cAMP-dependent protein kinase phosphorylation of the acid-sensing ion channel-1 regulates its binding to the protein interacting with C-kinase-1

A. Soren Leonard, Elena Petroff, Alesia Hruska-Hageman, Candice C. Askwith, Margaret P. Price, John A. Wemmie, Michael J. Welsh

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Abstract

The acid-sensing ion channel-1 (ASIC1) contributes to synaptic plasticity and may influence the response to cerebral ischemia and acidosis. We found that cAMP-dependent protein kinase phosphorylated heterologously expressed ASIC1 and endogenous ASIC1 in brain slices. ASIC1 also showed significant phosphorylation under basal conditions. Previous studies showed that the extreme C-terminal residues of ASIC1 bind the PDZ domain of the protein interacting with C-kinase-1 (PICK1). We found that protein kinase A phosphorylation of Ser-479 in the ASIC1 C terminus interfered with PICK1 binding. In contrast, minimizing phosphorylation or mutating Ser-479 to Ala enhanced PICK1 binding. Phosphorylation-dependent disruption of PICK1 binding reduced the cellular colocalization of ASIC1 and PICK1. Thus, the ASIC1 C terminus contains two sites that influence its binding to PICK1. Regulation of this interaction by phosphorylation provides a mechanism to control the cellular localization of ASIC1.

Original languageEnglish
Pages (from-to)2029-2034
Number of pages6
JournalProceedings of the National Academy of Sciences of the United States of America
Volume100
Issue number4
DOIs
StatePublished - 18 Feb 2003

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Acid Sensing Ion Channels
Cyclic AMP-Dependent Protein Kinases
Carrier Proteins
Phosphotransferases
Phosphorylation
Proteins
PDZ Domains
Neuronal Plasticity
Acidosis
Brain Ischemia

Cite this

Leonard, A. Soren ; Petroff, Elena ; Hruska-Hageman, Alesia ; Askwith, Candice C. ; Price, Margaret P. ; Wemmie, John A. ; Welsh, Michael J. / cAMP-dependent protein kinase phosphorylation of the acid-sensing ion channel-1 regulates its binding to the protein interacting with C-kinase-1. In: Proceedings of the National Academy of Sciences of the United States of America. 2003 ; Vol. 100, No. 4. pp. 2029-2034.
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title = "cAMP-dependent protein kinase phosphorylation of the acid-sensing ion channel-1 regulates its binding to the protein interacting with C-kinase-1",
abstract = "The acid-sensing ion channel-1 (ASIC1) contributes to synaptic plasticity and may influence the response to cerebral ischemia and acidosis. We found that cAMP-dependent protein kinase phosphorylated heterologously expressed ASIC1 and endogenous ASIC1 in brain slices. ASIC1 also showed significant phosphorylation under basal conditions. Previous studies showed that the extreme C-terminal residues of ASIC1 bind the PDZ domain of the protein interacting with C-kinase-1 (PICK1). We found that protein kinase A phosphorylation of Ser-479 in the ASIC1 C terminus interfered with PICK1 binding. In contrast, minimizing phosphorylation or mutating Ser-479 to Ala enhanced PICK1 binding. Phosphorylation-dependent disruption of PICK1 binding reduced the cellular colocalization of ASIC1 and PICK1. Thus, the ASIC1 C terminus contains two sites that influence its binding to PICK1. Regulation of this interaction by phosphorylation provides a mechanism to control the cellular localization of ASIC1.",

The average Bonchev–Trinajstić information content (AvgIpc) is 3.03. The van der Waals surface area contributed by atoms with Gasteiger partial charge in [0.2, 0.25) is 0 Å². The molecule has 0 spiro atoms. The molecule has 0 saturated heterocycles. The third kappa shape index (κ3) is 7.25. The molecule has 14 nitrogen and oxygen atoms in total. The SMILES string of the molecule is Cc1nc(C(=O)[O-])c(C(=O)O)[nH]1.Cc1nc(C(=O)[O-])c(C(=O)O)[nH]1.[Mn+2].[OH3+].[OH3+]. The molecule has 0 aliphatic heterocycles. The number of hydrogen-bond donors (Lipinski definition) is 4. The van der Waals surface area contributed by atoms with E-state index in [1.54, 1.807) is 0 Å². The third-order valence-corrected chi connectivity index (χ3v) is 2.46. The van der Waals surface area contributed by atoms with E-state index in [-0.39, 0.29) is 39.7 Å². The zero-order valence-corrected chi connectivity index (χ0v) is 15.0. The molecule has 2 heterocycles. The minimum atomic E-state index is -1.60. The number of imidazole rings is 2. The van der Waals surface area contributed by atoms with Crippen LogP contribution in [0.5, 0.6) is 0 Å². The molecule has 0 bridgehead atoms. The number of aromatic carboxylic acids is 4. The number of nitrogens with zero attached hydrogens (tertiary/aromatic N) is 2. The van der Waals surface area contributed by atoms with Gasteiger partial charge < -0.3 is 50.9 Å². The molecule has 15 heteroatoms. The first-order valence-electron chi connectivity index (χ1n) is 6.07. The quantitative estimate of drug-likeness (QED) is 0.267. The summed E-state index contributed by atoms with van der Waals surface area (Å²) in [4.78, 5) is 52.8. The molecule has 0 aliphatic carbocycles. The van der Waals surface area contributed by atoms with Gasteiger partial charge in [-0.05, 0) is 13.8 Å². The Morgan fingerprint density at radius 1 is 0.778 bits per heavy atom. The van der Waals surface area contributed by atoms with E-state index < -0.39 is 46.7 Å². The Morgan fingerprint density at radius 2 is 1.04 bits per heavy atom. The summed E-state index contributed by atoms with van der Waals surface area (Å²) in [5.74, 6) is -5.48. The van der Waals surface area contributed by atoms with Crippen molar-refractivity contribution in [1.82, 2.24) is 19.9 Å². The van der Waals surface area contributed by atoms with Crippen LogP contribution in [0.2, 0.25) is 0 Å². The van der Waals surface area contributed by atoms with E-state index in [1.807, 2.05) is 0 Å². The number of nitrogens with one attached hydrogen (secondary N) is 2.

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cAMP-dependent protein kinase phosphorylation of the acid-sensing ion channel-1 regulates its binding to the protein interacting with C-kinase-1. / Leonard, A. Soren; Petroff, Elena; Hruska-Hageman, Alesia; Askwith, Candice C.; Price, Margaret P.; Wemmie, John A.; Welsh, Michael J.

In: Proceedings of the National Academy of Sciences of the United States of America, Vol. 100, No. 4, 18.02.2003, p. 2029-2034.

Research output: Contribution to journalArticleResearchpeer-review

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AU - Leonard, A. Soren

AU - Petroff, Elena

AU - Hruska-Hageman, Alesia

AU - Askwith, Candice C.

AU - Price, Margaret P.

AU - Wemmie, John A.

AU - Welsh, Michael J.

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AB - The acid-sensing ion channel-1 (ASIC1) contributes to synaptic plasticity and may influence the response to cerebral ischemia and acidosis. We found that cAMP-dependent protein kinase phosphorylated heterologously expressed ASIC1 and endogenous ASIC1 in brain slices. ASIC1 also showed significant phosphorylation under basal conditions. Previous studies showed that the extreme C-terminal residues of ASIC1 bind the PDZ domain of the protein interacting with C-kinase-1 (PICK1). We found that protein kinase A phosphorylation of Ser-479 in the ASIC1 C terminus interfered with PICK1 binding. In contrast, minimizing phosphorylation or mutating Ser-479 to Ala enhanced PICK1 binding. Phosphorylation-dependent disruption of PICK1 binding reduced the cellular colocalization of ASIC1 and PICK1. Thus, the ASIC1 C terminus contains two sites that influence its binding to PICK1. Regulation of this interaction by phosphorylation provides a mechanism to control the cellular localization of ASIC1.

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